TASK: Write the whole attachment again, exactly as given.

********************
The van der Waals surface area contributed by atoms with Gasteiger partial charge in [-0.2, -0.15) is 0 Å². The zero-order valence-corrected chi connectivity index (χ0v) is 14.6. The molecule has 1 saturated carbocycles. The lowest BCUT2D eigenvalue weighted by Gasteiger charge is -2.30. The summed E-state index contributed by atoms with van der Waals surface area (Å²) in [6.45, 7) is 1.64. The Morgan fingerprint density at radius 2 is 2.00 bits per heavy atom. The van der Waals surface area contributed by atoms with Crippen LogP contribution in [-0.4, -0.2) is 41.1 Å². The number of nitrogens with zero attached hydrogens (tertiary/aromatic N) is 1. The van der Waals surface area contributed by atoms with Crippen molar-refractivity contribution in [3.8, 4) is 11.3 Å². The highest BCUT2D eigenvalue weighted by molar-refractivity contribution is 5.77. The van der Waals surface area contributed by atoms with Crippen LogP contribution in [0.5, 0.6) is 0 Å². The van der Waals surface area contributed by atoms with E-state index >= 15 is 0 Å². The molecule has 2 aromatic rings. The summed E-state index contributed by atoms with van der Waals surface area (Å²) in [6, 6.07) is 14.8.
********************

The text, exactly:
The van der Waals surface area contributed by atoms with Gasteiger partial charge in [-0.2, -0.15) is 0 Å². The zero-order valence-corrected chi connectivity index (χ0v) is 14.6. The molecule has 1 saturated carbocycles. The lowest BCUT2D eigenvalue weighted by Gasteiger charge is -2.30. The summed E-state index contributed by atoms with van der Waals surface area (Å²) in [6.45, 7) is 1.64. The Morgan fingerprint density at radius 2 is 2.00 bits per heavy atom. The van der Waals surface area contributed by atoms with Crippen LogP contribution in [-0.4, -0.2) is 41.1 Å². The number of nitrogens with zero attached hydrogens (tertiary/aromatic N) is 1. The van der Waals surface area contributed by atoms with Crippen molar-refractivity contribution in [3.8, 4) is 11.3 Å². The highest BCUT2D eigenvalue weighted by molar-refractivity contribution is 5.77. The van der Waals surface area contributed by atoms with Crippen LogP contribution in [0.5, 0.6) is 0 Å². The van der Waals surface area contributed by atoms with E-state index >= 15 is 0 Å². The molecule has 2 aromatic rings. The summed E-state index contributed by atoms with van der Waals surface area (Å²) in [6, 6.07) is 14.8.